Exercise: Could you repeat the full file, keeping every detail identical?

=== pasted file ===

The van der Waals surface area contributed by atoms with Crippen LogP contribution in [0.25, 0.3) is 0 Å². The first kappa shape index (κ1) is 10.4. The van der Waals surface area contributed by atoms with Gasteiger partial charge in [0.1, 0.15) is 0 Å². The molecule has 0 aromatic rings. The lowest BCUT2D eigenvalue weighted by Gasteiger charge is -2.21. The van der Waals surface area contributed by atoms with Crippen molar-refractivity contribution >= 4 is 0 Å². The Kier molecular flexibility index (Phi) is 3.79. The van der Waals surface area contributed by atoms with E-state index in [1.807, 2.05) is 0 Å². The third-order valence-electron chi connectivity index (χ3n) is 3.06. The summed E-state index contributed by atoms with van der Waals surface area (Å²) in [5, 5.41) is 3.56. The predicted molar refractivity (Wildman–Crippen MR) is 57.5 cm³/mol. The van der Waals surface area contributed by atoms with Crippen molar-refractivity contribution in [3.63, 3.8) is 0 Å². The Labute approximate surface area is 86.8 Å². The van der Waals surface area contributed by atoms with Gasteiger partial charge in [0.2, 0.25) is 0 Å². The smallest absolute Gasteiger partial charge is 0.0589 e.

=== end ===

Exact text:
The van der Waals surface area contributed by atoms with Crippen LogP contribution in [0.25, 0.3) is 0 Å². The first kappa shape index (κ1) is 10.4. The van der Waals surface area contributed by atoms with Gasteiger partial charge in [0.1, 0.15) is 0 Å². The molecule has 0 aromatic rings. The lowest BCUT2D eigenvalue weighted by Gasteiger charge is -2.21. The van der Waals surface area contributed by atoms with Crippen molar-refractivity contribution >= 4 is 0 Å². The Kier molecular flexibility index (Phi) is 3.79. The van der Waals surface area contributed by atoms with E-state index in [1.807, 2.05) is 0 Å². The third-order valence-electron chi connectivity index (χ3n) is 3.06. The summed E-state index contributed by atoms with van der Waals surface area (Å²) in [5, 5.41) is 3.56. The predicted molar refractivity (Wildman–Crippen MR) is 57.5 cm³/mol. The van der Waals surface area contributed by atoms with Crippen molar-refractivity contribution in [3.63, 3.8) is 0 Å². The Labute approximate surface area is 86.8 Å². The van der Waals surface area contributed by atoms with Gasteiger partial charge in [0.2, 0.25) is 0 Å². The smallest absolute Gasteiger partial charge is 0.0589 e.